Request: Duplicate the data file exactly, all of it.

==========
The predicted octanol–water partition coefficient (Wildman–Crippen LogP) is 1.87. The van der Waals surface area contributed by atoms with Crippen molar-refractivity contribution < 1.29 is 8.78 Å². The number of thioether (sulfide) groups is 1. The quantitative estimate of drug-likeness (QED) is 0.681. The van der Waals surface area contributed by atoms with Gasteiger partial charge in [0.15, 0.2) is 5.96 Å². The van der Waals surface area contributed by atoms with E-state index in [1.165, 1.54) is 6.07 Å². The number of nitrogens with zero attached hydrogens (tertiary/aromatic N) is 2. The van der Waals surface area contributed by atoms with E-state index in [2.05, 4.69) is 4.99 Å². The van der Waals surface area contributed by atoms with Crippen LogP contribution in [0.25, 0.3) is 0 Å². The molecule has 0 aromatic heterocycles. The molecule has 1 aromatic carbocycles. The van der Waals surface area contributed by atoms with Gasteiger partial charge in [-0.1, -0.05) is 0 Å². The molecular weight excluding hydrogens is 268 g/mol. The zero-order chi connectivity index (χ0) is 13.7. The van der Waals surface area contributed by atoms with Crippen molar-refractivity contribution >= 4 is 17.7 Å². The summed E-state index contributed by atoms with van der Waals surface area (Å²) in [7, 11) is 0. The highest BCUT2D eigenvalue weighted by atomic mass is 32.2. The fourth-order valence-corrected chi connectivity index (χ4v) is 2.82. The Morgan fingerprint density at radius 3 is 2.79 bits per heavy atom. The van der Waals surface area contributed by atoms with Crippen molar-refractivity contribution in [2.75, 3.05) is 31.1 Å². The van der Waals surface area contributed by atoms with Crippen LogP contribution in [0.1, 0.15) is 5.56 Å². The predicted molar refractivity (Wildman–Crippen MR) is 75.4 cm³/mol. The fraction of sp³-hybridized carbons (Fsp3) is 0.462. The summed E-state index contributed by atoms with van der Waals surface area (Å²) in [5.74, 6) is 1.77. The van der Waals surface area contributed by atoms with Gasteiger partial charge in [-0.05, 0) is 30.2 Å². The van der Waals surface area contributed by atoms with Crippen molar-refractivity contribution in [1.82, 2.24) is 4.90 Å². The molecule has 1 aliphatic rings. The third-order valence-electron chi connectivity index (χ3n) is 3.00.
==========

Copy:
The predicted octanol–water partition coefficient (Wildman–Crippen LogP) is 1.87. The van der Waals surface area contributed by atoms with Crippen molar-refractivity contribution < 1.29 is 8.78 Å². The number of thioether (sulfide) groups is 1. The quantitative estimate of drug-likeness (QED) is 0.681. The van der Waals surface area contributed by atoms with Gasteiger partial charge in [0.15, 0.2) is 5.96 Å². The van der Waals surface area contributed by atoms with E-state index in [1.165, 1.54) is 6.07 Å². The number of nitrogens with zero attached hydrogens (tertiary/aromatic N) is 2. The van der Waals surface area contributed by atoms with E-state index in [2.05, 4.69) is 4.99 Å². The van der Waals surface area contributed by atoms with Crippen LogP contribution in [0.25, 0.3) is 0 Å². The molecule has 0 aromatic heterocycles. The molecule has 1 aromatic carbocycles. The van der Waals surface area contributed by atoms with Gasteiger partial charge in [-0.1, -0.05) is 0 Å². The molecular weight excluding hydrogens is 268 g/mol. The zero-order chi connectivity index (χ0) is 13.7. The van der Waals surface area contributed by atoms with Crippen molar-refractivity contribution >= 4 is 17.7 Å². The summed E-state index contributed by atoms with van der Waals surface area (Å²) in [7, 11) is 0. The highest BCUT2D eigenvalue weighted by atomic mass is 32.2. The fourth-order valence-corrected chi connectivity index (χ4v) is 2.82. The Morgan fingerprint density at radius 3 is 2.79 bits per heavy atom. The van der Waals surface area contributed by atoms with Crippen molar-refractivity contribution in [2.75, 3.05) is 31.1 Å². The van der Waals surface area contributed by atoms with Crippen LogP contribution in [0.1, 0.15) is 5.56 Å². The predicted molar refractivity (Wildman–Crippen MR) is 75.4 cm³/mol. The fraction of sp³-hybridized carbons (Fsp3) is 0.462. The summed E-state index contributed by atoms with van der Waals surface area (Å²) in [5.74, 6) is 1.77. The van der Waals surface area contributed by atoms with Gasteiger partial charge in [-0.05, 0) is 30.2 Å². The van der Waals surface area contributed by atoms with Crippen molar-refractivity contribution in [1.82, 2.24) is 4.90 Å². The molecule has 1 aliphatic rings. The third-order valence-electron chi connectivity index (χ3n) is 3.00.